A block in which the header and footer are not consistent at a given SCN. In a user-managed backup, an operating system utility can back up a datafile at the same time that DBWR is updating the file. It is possible for the operating system utility to read a block in a half-updated state, so that the block that is copied to the backup media is updated in its first half, while the second half contains older data. In this case, the block is fractured.

For non-RMAN backups, the ALTER TABLESPACE … BEGIN BACKUP or ALTER DATABASE BEGIN BACKUP command is the solution for the fractured block problem. When a tablespace is in backup mode, and a change is made to a data block, the database logs a copy of the entire block image before the change so that the database can reconstruct this block if media recovery finds that this block was fractured.

The block that the operating system reads can be split, that is, the top of the block is written at one point in time while the bottom of the block is written at another point in time. If you restore a file containing a fractured block and Oracle reads the block, then the block is considered a corrupt.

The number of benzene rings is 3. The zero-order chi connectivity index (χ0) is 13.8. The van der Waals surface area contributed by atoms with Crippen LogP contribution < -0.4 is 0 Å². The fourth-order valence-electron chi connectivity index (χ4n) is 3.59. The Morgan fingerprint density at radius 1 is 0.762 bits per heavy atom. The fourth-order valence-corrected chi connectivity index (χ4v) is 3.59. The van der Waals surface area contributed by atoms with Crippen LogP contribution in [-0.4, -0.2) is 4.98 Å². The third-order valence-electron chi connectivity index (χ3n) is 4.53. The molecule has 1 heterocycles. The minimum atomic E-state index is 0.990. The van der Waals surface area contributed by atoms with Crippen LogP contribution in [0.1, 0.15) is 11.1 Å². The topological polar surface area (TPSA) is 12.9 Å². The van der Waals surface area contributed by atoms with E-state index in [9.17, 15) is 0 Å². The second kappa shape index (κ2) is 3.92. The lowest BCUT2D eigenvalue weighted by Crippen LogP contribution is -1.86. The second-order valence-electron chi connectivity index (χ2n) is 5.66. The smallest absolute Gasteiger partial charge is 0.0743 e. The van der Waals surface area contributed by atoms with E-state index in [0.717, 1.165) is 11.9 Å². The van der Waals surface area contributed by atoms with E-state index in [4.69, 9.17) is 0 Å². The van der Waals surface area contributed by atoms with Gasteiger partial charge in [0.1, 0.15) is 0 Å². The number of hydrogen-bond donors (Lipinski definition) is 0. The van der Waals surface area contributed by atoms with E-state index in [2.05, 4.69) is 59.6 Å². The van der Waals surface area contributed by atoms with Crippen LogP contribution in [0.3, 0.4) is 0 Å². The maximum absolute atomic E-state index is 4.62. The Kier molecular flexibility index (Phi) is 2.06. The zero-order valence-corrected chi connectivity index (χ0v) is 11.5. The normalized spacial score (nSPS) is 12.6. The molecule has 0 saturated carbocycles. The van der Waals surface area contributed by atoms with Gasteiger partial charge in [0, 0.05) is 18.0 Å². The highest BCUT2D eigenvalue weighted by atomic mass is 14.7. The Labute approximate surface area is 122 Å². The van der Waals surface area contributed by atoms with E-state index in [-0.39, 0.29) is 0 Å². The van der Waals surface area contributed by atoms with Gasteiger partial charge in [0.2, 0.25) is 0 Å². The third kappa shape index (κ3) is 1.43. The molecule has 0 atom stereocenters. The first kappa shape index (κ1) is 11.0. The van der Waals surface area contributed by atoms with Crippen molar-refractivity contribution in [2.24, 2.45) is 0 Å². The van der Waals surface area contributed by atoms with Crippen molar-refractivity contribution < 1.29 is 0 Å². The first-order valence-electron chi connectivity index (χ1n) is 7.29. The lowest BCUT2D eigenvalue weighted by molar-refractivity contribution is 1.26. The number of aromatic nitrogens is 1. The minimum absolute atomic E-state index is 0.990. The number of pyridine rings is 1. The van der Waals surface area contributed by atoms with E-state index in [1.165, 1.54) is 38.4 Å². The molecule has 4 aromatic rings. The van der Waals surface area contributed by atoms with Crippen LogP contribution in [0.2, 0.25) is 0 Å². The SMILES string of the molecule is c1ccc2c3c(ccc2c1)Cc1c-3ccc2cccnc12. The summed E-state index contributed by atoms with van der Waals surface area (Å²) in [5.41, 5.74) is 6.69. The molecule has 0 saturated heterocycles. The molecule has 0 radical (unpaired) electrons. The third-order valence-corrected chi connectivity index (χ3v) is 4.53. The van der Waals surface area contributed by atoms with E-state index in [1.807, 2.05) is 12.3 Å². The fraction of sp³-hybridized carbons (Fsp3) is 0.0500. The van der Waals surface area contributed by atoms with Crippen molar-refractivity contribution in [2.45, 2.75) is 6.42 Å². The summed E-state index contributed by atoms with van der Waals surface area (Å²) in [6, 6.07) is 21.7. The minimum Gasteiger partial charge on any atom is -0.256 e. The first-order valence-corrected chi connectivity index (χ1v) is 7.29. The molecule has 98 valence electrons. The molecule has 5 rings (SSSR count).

What Happens When A Tablespace/Database Is Kept In Begin Backup Mode (Doc ID 469950.1)

1. For checking the Oracle Database from corruption/Fractured block.

2. Following block show the block id,file id, type of corruption after RMAN command

3. Find the object_name,object_type from following view:

4. If you find fractured block in free space then you follow oracle(Doc ID 336133.1)

First option:
According to this doc id, for remove the fractured block in free space. you need
to write on that block then it will automatically fixed the issue.

After getting error rerun the validate command for rman for verify

Second option:
You create one new tablespace and move the objects from that tablespace to new tablespace and resize the datafile which having fractured block.

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